Meanwhile, back on the farm, three sows decided they were tired of crossing their legs and couldn’t wait two more weeks – they farrowed twenty nine new piglets to join the world on Sugar Mountain Farm. Fortunately it was a warm day. Our record low farrowing is -24°F, that’s twenty four degrees below zero or -31°C for those so incline. A wind block of the south field shed, deep bedding pack generating 80°F through composting action and good winter sows make it happen.

Outdoors: 24°F/-14°F 4″ Snow
Tiny Cottage: 64°F/59°F

Daily Spark: There is no Lite bacon. Praise the lard!

In Vermont where we are the annual mean temperature is only about 44°F.

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About Walter Jeffries

Tinker, Tailor…

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12 Responses to Greenhouse Frame Finished

  1. am in the pm says:

    Didn’t realize size of greenhouse until I saw Will pictured . Congratulations on completing the framework .

    • *grin* The greenhouse is our largest structure yet. While it follows our typical arched design it is done very differently with a low mass lattice instead of the massive masonry and stone we usually do. Next, we will cover over an acre in the Ark as practice before we dome the valley in preparation for the big trip.

  2. Tropical Grandma says:

    Walter, I just got worried when I heard about that plastic cover. Won’t it be awfully fragile, in your cold climate? Maybe even wind, not to mention sleet or birds or wind-blown twigs, would cause it to crack in very cold weather. I hope not! Of course, living where I do, cold seems really formidable. Maybe I’m overreacting.

    • According to the greenhouse company the issue is unfolding it when it is cold but once it is in place it is fine even in our cold weather. I see lots of these greenhouses around here that seem to do fine with the plastic cover so I think it will be okay. The plastic is not the poly used in construction but rather something specially made for greenhouse covers which is more durable and withstands the sunlight better. The inner layer has a IR reflective coating and an anti-condensation coating which is part of why we’re going with the inflated double layer even though our end walls are open. The inflation also helps with wind and snow loading. We have a pure sine wave battery backup power supply to get the blower through our many blackouts.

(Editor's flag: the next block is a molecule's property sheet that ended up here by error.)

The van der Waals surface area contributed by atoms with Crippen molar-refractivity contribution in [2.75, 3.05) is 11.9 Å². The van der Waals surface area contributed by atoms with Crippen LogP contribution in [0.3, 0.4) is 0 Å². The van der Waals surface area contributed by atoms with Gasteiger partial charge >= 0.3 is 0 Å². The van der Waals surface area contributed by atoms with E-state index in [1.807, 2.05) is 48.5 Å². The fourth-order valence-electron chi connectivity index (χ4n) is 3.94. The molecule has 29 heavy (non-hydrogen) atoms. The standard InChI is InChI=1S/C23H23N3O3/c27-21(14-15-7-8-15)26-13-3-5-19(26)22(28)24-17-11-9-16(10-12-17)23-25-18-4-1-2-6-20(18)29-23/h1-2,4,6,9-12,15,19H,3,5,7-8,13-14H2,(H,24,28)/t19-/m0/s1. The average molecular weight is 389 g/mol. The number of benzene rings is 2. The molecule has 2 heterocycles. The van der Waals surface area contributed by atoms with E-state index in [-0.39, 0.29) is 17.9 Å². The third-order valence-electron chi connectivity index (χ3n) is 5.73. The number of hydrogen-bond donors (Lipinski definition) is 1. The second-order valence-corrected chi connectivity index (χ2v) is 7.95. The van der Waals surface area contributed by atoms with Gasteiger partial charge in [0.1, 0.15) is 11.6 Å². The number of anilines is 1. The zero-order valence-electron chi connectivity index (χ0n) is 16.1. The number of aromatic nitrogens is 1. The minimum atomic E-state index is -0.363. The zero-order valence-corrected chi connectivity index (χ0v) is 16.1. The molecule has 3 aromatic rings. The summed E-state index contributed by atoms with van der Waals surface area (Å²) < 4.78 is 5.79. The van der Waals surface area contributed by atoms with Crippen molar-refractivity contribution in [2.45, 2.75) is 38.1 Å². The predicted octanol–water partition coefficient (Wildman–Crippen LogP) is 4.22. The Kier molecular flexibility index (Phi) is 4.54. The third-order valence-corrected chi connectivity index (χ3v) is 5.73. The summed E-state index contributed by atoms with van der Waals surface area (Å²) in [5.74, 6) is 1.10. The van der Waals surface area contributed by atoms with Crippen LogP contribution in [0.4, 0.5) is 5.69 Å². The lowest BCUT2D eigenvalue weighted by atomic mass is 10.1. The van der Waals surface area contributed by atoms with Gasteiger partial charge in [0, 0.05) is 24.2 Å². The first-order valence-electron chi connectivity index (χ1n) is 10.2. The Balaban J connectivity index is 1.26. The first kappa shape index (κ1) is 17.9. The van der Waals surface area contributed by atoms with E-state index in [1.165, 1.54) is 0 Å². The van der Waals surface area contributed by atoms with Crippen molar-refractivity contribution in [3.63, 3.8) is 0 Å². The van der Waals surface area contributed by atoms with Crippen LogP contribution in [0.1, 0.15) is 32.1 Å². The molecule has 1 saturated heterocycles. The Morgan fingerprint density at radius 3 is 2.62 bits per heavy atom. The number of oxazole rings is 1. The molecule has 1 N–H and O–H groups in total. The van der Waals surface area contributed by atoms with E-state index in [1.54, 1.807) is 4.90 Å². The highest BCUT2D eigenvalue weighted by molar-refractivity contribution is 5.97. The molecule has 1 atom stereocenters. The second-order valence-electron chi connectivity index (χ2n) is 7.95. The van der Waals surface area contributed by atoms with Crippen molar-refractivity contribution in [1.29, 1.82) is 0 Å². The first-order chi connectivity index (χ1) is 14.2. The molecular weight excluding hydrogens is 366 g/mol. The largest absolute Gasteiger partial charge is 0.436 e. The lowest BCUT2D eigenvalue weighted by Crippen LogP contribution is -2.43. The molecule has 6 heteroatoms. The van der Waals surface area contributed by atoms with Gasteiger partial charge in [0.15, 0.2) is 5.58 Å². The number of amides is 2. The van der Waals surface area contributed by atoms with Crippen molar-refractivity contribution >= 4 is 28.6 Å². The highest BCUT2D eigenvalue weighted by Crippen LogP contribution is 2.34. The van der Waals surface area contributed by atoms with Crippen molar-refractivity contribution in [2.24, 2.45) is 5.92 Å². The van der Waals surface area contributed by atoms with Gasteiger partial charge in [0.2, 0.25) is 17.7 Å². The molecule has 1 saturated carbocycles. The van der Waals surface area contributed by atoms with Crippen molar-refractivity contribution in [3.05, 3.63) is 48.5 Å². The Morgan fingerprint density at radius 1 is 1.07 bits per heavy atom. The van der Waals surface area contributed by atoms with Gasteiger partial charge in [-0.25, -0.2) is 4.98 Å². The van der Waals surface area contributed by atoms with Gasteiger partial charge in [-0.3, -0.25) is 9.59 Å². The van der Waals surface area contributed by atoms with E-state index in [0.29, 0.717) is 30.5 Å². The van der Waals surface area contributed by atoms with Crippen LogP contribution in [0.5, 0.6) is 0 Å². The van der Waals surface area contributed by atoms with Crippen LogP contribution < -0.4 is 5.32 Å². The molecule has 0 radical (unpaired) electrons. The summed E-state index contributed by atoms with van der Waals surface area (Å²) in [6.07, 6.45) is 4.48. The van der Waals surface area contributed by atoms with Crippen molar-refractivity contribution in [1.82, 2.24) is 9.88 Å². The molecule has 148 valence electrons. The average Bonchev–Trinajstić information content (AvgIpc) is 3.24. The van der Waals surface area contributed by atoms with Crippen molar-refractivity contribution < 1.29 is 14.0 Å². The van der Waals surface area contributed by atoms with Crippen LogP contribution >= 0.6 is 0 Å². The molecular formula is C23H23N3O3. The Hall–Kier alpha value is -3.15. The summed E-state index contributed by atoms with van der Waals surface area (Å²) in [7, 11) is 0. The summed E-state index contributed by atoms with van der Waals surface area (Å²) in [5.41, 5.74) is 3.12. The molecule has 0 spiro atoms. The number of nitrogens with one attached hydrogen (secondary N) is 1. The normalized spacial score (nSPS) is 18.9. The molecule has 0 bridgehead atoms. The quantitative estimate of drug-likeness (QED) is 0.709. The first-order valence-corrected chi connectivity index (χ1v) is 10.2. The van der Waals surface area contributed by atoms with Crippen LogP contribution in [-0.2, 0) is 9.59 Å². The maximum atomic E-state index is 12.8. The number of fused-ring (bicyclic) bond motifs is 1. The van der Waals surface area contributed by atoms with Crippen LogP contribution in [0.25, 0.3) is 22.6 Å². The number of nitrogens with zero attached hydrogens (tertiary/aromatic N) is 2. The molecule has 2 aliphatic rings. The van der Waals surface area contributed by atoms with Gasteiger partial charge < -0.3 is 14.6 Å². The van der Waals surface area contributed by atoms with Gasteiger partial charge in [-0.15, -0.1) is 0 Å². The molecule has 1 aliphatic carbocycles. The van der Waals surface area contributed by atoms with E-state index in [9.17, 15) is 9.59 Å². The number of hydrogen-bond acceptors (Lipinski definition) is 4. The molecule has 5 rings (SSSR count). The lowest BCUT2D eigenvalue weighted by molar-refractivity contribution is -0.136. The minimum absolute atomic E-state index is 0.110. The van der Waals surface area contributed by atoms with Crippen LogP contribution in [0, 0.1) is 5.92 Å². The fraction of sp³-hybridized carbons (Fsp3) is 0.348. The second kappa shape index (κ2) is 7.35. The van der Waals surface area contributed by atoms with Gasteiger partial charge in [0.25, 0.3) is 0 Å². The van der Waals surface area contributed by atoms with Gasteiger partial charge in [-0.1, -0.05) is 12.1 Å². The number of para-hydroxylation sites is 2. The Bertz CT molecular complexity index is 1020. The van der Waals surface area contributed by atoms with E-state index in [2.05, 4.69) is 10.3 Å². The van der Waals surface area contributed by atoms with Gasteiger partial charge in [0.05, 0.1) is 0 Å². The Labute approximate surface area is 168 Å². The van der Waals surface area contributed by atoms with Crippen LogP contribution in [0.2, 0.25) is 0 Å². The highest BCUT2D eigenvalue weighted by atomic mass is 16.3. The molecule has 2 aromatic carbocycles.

3. charlie says:

    I would still buy a snow rake, never be so sure that it won’t collapse from a snow load.

  4. T.J. says:

    Man, you are taking that setback better than I would. Good for you guys. I’m a little worried the plastic will take some permanent kinks where it stretches over folds while it is stored for so many months. I don’t know if the company can answer that question, or if you can store it partially unfolded… But I’m just speaking “out of my hat,” I don’t have any experience with that kind of plastic ; ) Good luck.

  5. diane friedlander says:

    I work on a farm in Maine and we have many greenhouses and we get our greenhouse 6ml. plastic on rolls and have changed plastic in winter/spring on freezing cold mornings many times. I didnt know it ever came folded.
    Happy to provide more info if you like.
    The most important part of installing plastic is to do it when there is NO wind. We do it right after dawn on no wind days. Even a tiny 5mph wind can take that plastic up up and away.
    diane

    • The plastic is in rolls but it is folded on the rolls. The sheets of plastic for our greenhouse are 100′ long (roll length) by 50′ wide. The width gets folded onto the roll so that it fits on a 6′ or 8′ wide roll which allows for shipping. If it were not folded the roll would not be shippable. For a very small greenhouse tunnel it might be on a roll unfolded but that would be more like a row cover than a greenhouse. We’ll be waiting for a no wind day, no sailing away!